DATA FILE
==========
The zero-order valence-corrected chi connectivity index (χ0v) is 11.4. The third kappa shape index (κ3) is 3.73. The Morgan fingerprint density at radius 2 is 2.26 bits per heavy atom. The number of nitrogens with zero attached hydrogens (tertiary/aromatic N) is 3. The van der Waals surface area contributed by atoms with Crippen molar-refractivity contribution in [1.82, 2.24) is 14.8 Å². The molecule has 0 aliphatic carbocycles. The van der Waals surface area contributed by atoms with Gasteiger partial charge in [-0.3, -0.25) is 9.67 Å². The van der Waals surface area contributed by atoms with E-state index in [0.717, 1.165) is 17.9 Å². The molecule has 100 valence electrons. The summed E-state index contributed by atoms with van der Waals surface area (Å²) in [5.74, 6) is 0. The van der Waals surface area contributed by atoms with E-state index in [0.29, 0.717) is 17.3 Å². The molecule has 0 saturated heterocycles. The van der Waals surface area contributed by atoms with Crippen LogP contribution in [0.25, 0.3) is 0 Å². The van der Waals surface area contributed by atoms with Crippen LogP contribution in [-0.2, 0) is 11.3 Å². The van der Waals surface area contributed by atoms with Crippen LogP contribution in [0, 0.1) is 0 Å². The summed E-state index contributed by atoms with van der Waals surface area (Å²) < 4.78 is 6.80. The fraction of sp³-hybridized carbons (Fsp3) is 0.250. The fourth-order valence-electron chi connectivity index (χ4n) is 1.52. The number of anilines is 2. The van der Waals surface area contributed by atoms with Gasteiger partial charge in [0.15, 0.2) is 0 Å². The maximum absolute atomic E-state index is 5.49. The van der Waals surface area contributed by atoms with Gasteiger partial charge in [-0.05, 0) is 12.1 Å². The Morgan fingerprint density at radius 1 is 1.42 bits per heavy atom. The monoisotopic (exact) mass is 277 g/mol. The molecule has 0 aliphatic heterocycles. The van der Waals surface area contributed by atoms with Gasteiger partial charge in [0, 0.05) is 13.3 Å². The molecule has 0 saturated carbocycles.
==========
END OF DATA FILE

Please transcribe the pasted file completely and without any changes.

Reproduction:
The zero-order valence-corrected chi connectivity index (χ0v) is 11.4. The third kappa shape index (κ3) is 3.73. The Morgan fingerprint density at radius 2 is 2.26 bits per heavy atom. The number of nitrogens with zero attached hydrogens (tertiary/aromatic N) is 3. The van der Waals surface area contributed by atoms with Crippen molar-refractivity contribution in [1.82, 2.24) is 14.8 Å². The molecule has 0 aliphatic carbocycles. The van der Waals surface area contributed by atoms with Gasteiger partial charge in [-0.3, -0.25) is 9.67 Å². The van der Waals surface area contributed by atoms with E-state index in [0.717, 1.165) is 17.9 Å². The molecule has 100 valence electrons. The summed E-state index contributed by atoms with van der Waals surface area (Å²) in [5.74, 6) is 0. The van der Waals surface area contributed by atoms with E-state index in [0.29, 0.717) is 17.3 Å². The molecule has 0 saturated heterocycles. The van der Waals surface area contributed by atoms with Crippen LogP contribution in [0.25, 0.3) is 0 Å². The van der Waals surface area contributed by atoms with Crippen LogP contribution in [-0.2, 0) is 11.3 Å². The van der Waals surface area contributed by atoms with Crippen LogP contribution in [0, 0.1) is 0 Å². The summed E-state index contributed by atoms with van der Waals surface area (Å²) < 4.78 is 6.80. The fraction of sp³-hybridized carbons (Fsp3) is 0.250. The fourth-order valence-electron chi connectivity index (χ4n) is 1.52. The number of anilines is 2. The van der Waals surface area contributed by atoms with Gasteiger partial charge in [0.15, 0.2) is 0 Å². The maximum absolute atomic E-state index is 5.49. The van der Waals surface area contributed by atoms with Gasteiger partial charge in [-0.05, 0) is 12.1 Å². The Morgan fingerprint density at radius 1 is 1.42 bits per heavy atom. The monoisotopic (exact) mass is 277 g/mol. The molecule has 0 aliphatic heterocycles. The van der Waals surface area contributed by atoms with Gasteiger partial charge in [0, 0.05) is 13.3 Å². The molecule has 0 saturated carbocycles.